“I spent so many years watching her disappear, little by little, that it is impossible for me to believe that there could be any of her left over.”
Orphaned as teenagers, Beena and Sadhana lose their mother just when they need her most. Their mother has no living relatives, and they are largely estranged from their father’s Indian family, who disapproved of his marriage to a white woman. Nevertheless, their uncle, who they have previously known mostly as the proprietor of the bakery formerly run by their father, becomes their guardian. He proves to be an awkward surrogate parent, a first generation immigrant stymied by the strangeness of his mixed race, Canadian-born nieces. As the girls vent their grief and push back against their uncle’s traditional views about gender roles, they make choices that will have irrevocable consequences for the rest of their lives.
We meet Beena at a time of major change in her life; her son, who has been the centre of her world for seventeen years, is grown and about to go away to university. And, six months earlier, her younger sister was found dead of a heart attack in her Montreal apartment at only thirty two years of age. Beena is struggling to come to terms with the fact that she and her sister had been fighting at the time of her death, leading her to wonder if, in her anger, she had missed the signs of her sister having a relapse. Sadhana long struggled with an eating disorder, and Beena often had to put her own life on hold to assume a caretaker role.
The strong centre-piece of this novel is the way Saleema Nawaz beautifully evinces the complicated nature of the relationship between the sisters, both their closeness, and also their desire to differentiate themselves from one another. As Beena reluctantly sorts through Sadhana’s effects, she realizes how little she knew her sister in some respects. Though she was aware of her sister’s volunteer work, it is not until she is looking at her computer that Beena realizes how deeply she was involved in advocating for an Algerian refugee family on the verge of being deported. She also feels guilty about the fact that her sister’s body was not found for a week, despite her many friends in the city. If they had not been fighting, she might have noticed her absence sooner. Her sister’s diary is also nowhere to be found, depriving Beena of much-needed reassurance that she was not relapsing at the time of her death.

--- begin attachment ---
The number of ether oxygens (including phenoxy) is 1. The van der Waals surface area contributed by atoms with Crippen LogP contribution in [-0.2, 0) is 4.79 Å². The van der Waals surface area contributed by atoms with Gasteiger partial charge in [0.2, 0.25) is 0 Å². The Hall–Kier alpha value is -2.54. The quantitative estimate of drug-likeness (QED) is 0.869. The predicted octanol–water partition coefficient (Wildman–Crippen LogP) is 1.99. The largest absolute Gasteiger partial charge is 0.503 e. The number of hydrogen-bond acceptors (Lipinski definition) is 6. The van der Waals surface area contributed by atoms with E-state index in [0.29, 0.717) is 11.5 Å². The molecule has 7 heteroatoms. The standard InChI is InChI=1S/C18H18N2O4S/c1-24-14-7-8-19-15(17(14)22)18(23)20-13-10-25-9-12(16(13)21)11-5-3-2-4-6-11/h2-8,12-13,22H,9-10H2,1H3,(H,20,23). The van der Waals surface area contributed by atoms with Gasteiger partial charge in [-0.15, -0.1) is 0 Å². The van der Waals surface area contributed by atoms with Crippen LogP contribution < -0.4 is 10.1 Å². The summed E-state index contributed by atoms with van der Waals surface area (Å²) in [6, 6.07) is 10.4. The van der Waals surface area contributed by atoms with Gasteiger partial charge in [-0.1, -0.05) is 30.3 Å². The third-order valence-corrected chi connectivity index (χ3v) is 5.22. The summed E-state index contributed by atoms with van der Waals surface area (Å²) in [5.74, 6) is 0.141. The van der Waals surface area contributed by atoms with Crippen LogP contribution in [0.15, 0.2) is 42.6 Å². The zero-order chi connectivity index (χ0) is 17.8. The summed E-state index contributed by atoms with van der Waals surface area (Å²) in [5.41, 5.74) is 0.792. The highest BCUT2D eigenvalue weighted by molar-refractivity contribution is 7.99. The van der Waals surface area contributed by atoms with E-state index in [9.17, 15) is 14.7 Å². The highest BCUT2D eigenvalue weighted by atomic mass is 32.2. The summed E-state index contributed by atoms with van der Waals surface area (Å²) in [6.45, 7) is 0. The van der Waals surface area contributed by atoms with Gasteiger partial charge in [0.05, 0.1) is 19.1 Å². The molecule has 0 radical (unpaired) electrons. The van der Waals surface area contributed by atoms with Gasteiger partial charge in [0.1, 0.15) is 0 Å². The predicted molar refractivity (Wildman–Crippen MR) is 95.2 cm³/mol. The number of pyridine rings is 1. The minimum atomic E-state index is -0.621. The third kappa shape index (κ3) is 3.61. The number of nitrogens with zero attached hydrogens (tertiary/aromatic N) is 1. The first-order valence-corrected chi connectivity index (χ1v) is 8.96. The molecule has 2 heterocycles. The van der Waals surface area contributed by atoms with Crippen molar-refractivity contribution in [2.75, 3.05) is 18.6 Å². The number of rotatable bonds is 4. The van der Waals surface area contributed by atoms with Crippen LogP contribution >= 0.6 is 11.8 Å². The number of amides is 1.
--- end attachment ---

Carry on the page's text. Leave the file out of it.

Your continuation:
The two sisters are fully fledged and extremely well-realized characters, flawed and entirely, believably human. The complexity of the relationship between them can hardly be understated. After losing both their parents, they are responsible for one another in a way their uncle can never be. At the same time, in the absence of his father, they are in many senses co-parents to Quinn, even after Beena takes her son away with her to live in Ottawa, leaving Sadhana in Montreal.
Nawaz shifts smoothly back and forth through time, neatly weaving the two timelines together as we come to know the sisters. Their unusual childhood is counterpointed against the quiet, steady existence Beena has carved out for herself and her son in Ottawa. Yet despite this stability, she needs to make peace with her past in order to enter the next stage of her life. This means coping with the loss of her sister, and also finally owning up to the consequences of her long refusal to tell Quinn anything about his father.
Today on Canada Reads, each of the remaining four books was put on the hot seat, with a question about a perceived weakness. The Illegal came under fire for being set in an imaginary world, the significance of The Hero’s Walk being set in a another country was interrogated, the accessibility of Birdie as a path to reconciliation came into question, and the length and amount of detail in Bone and Bread was examined. Unfortunately, as the last question on the table, Bone and Bread got only five minutes of debate. Clara Hughes expressed that she found the length and amount of detail tedious, while Bruce Poon Tip observed that it felt like several novels rolled into one. Hughes wanted to see more of Sadhana, while Adam Copeland was interested in Quinn. Farah Mohamed defended, arguing that this is Beena’s story, and that the book takes the pages it needs to explore the complicated relationship between the sisters. Vinay Virmani didn’t have a chance to weigh in before time was up, but he still cast the first vote against Bone and Bread. With the exception of defender Farah Mohamed, who voted against Birdie, it was a unanimous vote against Saleema Nawaz’s debut novel.
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